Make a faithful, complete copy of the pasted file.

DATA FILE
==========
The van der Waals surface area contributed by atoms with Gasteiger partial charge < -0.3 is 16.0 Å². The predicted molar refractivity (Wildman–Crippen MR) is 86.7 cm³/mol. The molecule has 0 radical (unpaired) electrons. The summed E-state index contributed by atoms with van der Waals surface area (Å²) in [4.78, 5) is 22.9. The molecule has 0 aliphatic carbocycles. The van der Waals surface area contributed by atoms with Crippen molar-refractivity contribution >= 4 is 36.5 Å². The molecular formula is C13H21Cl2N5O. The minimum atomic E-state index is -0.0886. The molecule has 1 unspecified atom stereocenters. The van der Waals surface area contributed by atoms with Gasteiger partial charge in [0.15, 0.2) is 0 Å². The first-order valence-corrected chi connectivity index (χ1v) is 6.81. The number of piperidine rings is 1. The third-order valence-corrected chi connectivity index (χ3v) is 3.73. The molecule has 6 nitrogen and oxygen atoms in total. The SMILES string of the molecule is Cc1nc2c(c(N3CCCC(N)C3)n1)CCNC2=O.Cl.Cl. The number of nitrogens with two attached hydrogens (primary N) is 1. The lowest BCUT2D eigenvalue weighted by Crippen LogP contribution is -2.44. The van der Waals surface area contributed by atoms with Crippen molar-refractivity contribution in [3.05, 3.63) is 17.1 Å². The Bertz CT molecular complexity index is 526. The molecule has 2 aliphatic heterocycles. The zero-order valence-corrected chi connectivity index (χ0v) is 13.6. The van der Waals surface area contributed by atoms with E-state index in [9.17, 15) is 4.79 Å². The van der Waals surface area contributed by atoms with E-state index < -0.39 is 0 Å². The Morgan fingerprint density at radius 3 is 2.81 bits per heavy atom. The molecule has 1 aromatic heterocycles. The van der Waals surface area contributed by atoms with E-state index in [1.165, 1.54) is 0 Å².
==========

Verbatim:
The van der Waals surface area contributed by atoms with Gasteiger partial charge < -0.3 is 16.0 Å². The predicted molar refractivity (Wildman–Crippen MR) is 86.7 cm³/mol. The molecule has 0 radical (unpaired) electrons. The summed E-state index contributed by atoms with van der Waals surface area (Å²) in [4.78, 5) is 22.9. The molecule has 0 aliphatic carbocycles. The van der Waals surface area contributed by atoms with Crippen molar-refractivity contribution >= 4 is 36.5 Å². The molecular formula is C13H21Cl2N5O. The minimum atomic E-state index is -0.0886. The molecule has 1 unspecified atom stereocenters. The van der Waals surface area contributed by atoms with Gasteiger partial charge in [0.15, 0.2) is 0 Å². The first-order valence-corrected chi connectivity index (χ1v) is 6.81. The number of piperidine rings is 1. The third-order valence-corrected chi connectivity index (χ3v) is 3.73. The molecule has 6 nitrogen and oxygen atoms in total. The SMILES string of the molecule is Cc1nc2c(c(N3CCCC(N)C3)n1)CCNC2=O.Cl.Cl. The number of nitrogens with two attached hydrogens (primary N) is 1. The lowest BCUT2D eigenvalue weighted by Crippen LogP contribution is -2.44. The van der Waals surface area contributed by atoms with Crippen molar-refractivity contribution in [3.05, 3.63) is 17.1 Å². The Bertz CT molecular complexity index is 526. The molecule has 2 aliphatic heterocycles. The zero-order valence-corrected chi connectivity index (χ0v) is 13.6. The van der Waals surface area contributed by atoms with E-state index in [9.17, 15) is 4.79 Å². The van der Waals surface area contributed by atoms with E-state index < -0.39 is 0 Å². The Morgan fingerprint density at radius 3 is 2.81 bits per heavy atom. The molecule has 1 aromatic heterocycles. The van der Waals surface area contributed by atoms with E-state index in [1.165, 1.54) is 0 Å².